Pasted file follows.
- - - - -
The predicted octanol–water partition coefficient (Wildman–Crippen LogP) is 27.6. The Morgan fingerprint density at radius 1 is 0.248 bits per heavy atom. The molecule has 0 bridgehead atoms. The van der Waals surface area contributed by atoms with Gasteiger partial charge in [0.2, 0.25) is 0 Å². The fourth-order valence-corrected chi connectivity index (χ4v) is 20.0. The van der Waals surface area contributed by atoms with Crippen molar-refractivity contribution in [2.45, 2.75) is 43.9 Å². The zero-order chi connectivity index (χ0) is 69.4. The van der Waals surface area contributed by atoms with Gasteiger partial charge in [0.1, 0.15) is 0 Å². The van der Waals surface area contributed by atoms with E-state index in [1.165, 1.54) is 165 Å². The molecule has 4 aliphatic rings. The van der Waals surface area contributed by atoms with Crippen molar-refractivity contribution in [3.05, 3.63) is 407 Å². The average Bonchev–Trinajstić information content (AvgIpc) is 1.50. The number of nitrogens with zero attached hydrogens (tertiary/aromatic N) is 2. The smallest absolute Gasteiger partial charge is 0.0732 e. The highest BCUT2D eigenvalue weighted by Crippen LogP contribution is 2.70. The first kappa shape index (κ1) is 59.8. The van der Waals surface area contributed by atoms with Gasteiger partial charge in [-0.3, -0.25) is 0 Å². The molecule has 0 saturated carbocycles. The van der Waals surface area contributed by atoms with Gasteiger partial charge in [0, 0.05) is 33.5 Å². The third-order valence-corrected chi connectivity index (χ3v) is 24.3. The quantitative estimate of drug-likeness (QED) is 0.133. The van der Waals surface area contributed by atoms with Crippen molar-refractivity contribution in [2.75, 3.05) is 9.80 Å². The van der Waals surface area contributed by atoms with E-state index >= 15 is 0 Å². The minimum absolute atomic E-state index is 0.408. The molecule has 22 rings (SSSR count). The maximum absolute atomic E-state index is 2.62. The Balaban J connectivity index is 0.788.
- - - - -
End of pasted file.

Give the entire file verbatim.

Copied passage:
The predicted octanol–water partition coefficient (Wildman–Crippen LogP) is 27.6. The Morgan fingerprint density at radius 1 is 0.248 bits per heavy atom. The molecule has 0 bridgehead atoms. The van der Waals surface area contributed by atoms with Gasteiger partial charge in [0.2, 0.25) is 0 Å². The fourth-order valence-corrected chi connectivity index (χ4v) is 20.0. The van der Waals surface area contributed by atoms with Crippen molar-refractivity contribution in [2.45, 2.75) is 43.9 Å². The zero-order chi connectivity index (χ0) is 69.4. The van der Waals surface area contributed by atoms with Gasteiger partial charge in [0.1, 0.15) is 0 Å². The van der Waals surface area contributed by atoms with E-state index in [1.165, 1.54) is 165 Å². The molecule has 4 aliphatic rings. The van der Waals surface area contributed by atoms with Crippen molar-refractivity contribution in [3.05, 3.63) is 407 Å². The average Bonchev–Trinajstić information content (AvgIpc) is 1.50. The number of nitrogens with zero attached hydrogens (tertiary/aromatic N) is 2. The smallest absolute Gasteiger partial charge is 0.0732 e. The highest BCUT2D eigenvalue weighted by Crippen LogP contribution is 2.70. The first kappa shape index (κ1) is 59.8. The van der Waals surface area contributed by atoms with Gasteiger partial charge in [-0.3, -0.25) is 0 Å². The molecule has 0 saturated carbocycles. The van der Waals surface area contributed by atoms with Gasteiger partial charge in [0, 0.05) is 33.5 Å². The third-order valence-corrected chi connectivity index (χ3v) is 24.3. The quantitative estimate of drug-likeness (QED) is 0.133. The van der Waals surface area contributed by atoms with Crippen molar-refractivity contribution in [2.75, 3.05) is 9.80 Å². The van der Waals surface area contributed by atoms with E-state index >= 15 is 0 Å². The minimum absolute atomic E-state index is 0.408. The molecule has 22 rings (SSSR count). The maximum absolute atomic E-state index is 2.62. The Balaban J connectivity index is 0.788.